Justice Zacaroli, the judge overseeing the case, said “Mr. Sheeran neither deliberately nor subconsciously copied” the track “Oh Why,” by the British songwriter Sami Chokri.
There was “no more than speculative” evidence that Mr. Sheeran had even ever heard “Oh Why,” Justice Zacaroli added, dismissing Mr. Chokri’s claim of copyright infringement.
The plagiarism case was only the latest involving a prominent songwriter, but recording industry executives have been watching the case closely, because of its potential to bolster other claims.
At the case’s heart was a tiny portion of “Shape of You,” which topped charts worldwide and is one of the most streamed songs on Spotify with over three billion plays. In the track, Mr. Sheeran repeatedly sings the hook “Oh, I,” which Mr. Chokri claims was based on a section of “Oh Why,” a 2015 track by the little-known British singer who performs under the name Sami Switch.
Justice Zacaroli’s ruling came after an 11-day trial at the High Court in London in March, which was the subject of intense news media attention. Mr. Sheeran was in court throughout, and sang from the witness stand while giving evidence. At one point in the trial, Mr. Sheeran’s legal team accidentally played one of his unreleased songs prompting Mr. Sheeran, shocked, to ask his legal team, “How did you get that?” according to a BBC News report.
The case dates to May 2018, when Mr. Sheeran and his “Shape of You” co-authors, who include Johnny McDaid of the band Snow Patrol, asked the High Court in London to declare that they had not copied Mr. Chokri’s work. Their claim arose after Mr. Chokri and a co-author notified Britain’s Performing Rights Society, a body that pays song royalties, that they should be credited as songwriters on “Shape of You.” The society then suspended all payments to Mr. Sheeran and his co-writers.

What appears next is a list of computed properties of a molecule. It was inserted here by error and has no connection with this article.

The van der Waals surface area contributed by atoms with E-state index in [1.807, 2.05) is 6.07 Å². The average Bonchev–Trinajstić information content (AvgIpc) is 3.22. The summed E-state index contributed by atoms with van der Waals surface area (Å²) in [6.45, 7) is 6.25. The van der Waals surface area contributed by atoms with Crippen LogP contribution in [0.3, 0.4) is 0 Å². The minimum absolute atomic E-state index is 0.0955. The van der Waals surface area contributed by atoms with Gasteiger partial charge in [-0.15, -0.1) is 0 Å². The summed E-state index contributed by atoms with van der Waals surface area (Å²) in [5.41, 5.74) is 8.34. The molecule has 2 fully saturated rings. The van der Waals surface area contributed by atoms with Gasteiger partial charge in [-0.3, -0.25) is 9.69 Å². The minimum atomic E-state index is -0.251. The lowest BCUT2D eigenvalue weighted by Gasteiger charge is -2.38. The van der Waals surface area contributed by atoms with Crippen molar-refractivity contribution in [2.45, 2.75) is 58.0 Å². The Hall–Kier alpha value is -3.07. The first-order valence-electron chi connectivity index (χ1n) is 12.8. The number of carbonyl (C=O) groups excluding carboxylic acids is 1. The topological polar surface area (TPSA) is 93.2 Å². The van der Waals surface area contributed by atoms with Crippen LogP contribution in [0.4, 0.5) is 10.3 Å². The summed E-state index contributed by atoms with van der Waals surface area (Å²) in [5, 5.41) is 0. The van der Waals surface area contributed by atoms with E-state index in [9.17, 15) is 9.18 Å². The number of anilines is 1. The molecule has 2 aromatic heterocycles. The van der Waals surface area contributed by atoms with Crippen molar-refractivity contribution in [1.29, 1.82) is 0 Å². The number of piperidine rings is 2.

Soon after Mr. Sheeran took action, Mr. Chokri and his co-author introduced their own legal claim, accusing Mr. Sheeran of copyright infringement.
During the hearing, Mr. Chorki’s legal team tried to portray Mr. Sheeran as a habitual plagiarist. Andrew Sutcliffe QC said Mr. Sheeran was “undoubtedly very talented,” according to a report in The Times of London, but added: “He is also a magpie. He borrows ideas and throws them into his songs.” Mr. Sutcliffe claimed that Mr. Sheeran only sometimes credited the songwriters that he borrowed from.
A lawyer for Mr. Sheeran told the court that Mr. Chokri’s song had received only 12,914 plays on YouTube in the two years following its release, and had been played only twice on British radio, meaning few people had a chance to hear it.
But Mr. Chokri, giving evidence, claimed that he knew Mr. Sheeran personally and that he had once met him at a branch of Nando’s, a chicken restaurant. Mr. Sheeran must have heard the song “through the many points of access that me and my team have shared,” Mr. Chorki said, according to the Times of London.
Shortly after the judgment, Mr. Sheeran posted a clip on Instagram in which he said that “claims like this are way too common now.” “There were “only so many notes, and very few chords used in pop music,” he added. “Coincidences are bound to happen if 60,000 songs are released every day on Spotify.”
In his ruling, Justice Zacaroli wrote that while Mr. Chokri’s shock at hearing “Shape of You” was understandable, given the similarities between the two songs, such coincidences “are not uncommon.” Even if Mr. Sheeran had been looking for inspiration for the track, he added, Mr. Chokri’s track was “far from an obvious source.”